Dysrhythmias & EKG Interpretation Q 5 - Gyan Darpan : Learning Portal
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Friday 29 April 2022

Dysrhythmias & EKG Interpretation Q 5

A client with a bundle branch block is on a cardiac monitor. The nurse should expect to observe:
     A. Sagging ST segments.
     B. Absence of P wave configurations.
     C. Inverted T waves following each QRS complex.
     D. Widening of QRS complexes to 0.12 second or greater.

Correct Answer: D. Widening of QRS complexes to 0.12 second or greater.

Bundle branch block interferes with the conduction of impulses from the AV node to the ventricle supplied by the affected bundle. Conduction through the ventricles is delayed, as evidenced by a widened QRS complex. Rhythm must be of supraventricular origin (EG: ventricular activation coming from atrial or AV nodal activation). Lead V1 should have either a QS or a small r wave with large S wave. Lead V6 should have a notched R wave and no Q wave.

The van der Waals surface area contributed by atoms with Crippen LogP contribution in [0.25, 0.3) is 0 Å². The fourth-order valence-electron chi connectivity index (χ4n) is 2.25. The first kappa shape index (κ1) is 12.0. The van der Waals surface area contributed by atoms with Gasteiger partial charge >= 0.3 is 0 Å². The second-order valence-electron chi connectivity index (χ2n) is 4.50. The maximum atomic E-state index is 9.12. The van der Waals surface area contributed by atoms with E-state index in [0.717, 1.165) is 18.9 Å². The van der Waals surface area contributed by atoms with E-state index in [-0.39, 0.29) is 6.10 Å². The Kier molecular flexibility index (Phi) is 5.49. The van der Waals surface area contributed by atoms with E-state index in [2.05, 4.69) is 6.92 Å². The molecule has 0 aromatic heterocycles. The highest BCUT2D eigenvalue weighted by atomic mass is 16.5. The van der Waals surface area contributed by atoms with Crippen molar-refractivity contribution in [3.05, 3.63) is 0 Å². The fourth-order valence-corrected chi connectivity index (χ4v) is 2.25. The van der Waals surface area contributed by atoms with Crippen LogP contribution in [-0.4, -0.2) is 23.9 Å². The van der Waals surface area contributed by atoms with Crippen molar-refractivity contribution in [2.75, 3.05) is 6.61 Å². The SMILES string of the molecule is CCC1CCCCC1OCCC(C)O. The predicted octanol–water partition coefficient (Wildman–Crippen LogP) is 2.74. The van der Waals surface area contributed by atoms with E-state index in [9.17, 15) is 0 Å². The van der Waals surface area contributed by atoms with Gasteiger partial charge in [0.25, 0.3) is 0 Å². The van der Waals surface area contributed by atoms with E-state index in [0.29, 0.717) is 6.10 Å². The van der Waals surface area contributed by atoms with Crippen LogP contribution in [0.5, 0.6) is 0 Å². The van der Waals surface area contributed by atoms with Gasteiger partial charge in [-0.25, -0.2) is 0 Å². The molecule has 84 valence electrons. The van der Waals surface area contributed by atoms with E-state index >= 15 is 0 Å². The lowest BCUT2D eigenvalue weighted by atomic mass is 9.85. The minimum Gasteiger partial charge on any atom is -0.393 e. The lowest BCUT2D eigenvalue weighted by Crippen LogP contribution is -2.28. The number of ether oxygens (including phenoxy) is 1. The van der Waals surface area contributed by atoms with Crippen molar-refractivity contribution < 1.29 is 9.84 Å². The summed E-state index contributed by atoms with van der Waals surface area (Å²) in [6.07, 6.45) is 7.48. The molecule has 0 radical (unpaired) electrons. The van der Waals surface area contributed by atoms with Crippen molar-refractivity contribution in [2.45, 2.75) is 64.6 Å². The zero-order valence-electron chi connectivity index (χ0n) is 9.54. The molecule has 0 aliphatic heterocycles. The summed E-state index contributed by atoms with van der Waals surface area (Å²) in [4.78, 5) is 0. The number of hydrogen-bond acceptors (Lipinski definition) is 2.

Option A: ST depression occurs when the J point is displaced below baseline. Just like ST elevation, not all ST depression represents myocardial ischemia or an emergent condition. There are multiple conditions associated with ST depression. Some of these include hypokalemia, cardiac ischemia, and medications such as digitalis.
Option B: Absence of P waves suggests either no normal atrial depolarization, e.g., atrial fibrillation, atrial standstill; or the P waves are hidden within the QRS complexes, e.g., ventricular tachycardia, junctional tachycardia.
Option C: Inverted T waves are associated with myocardial ischemia. The inversion of a T wave is not specific for ischemia, and the inversion itself does not correlate with a specific prognosis. However, if the clinical history is suggestive of ischemia in the setting of inverted T waves, this is correlative.

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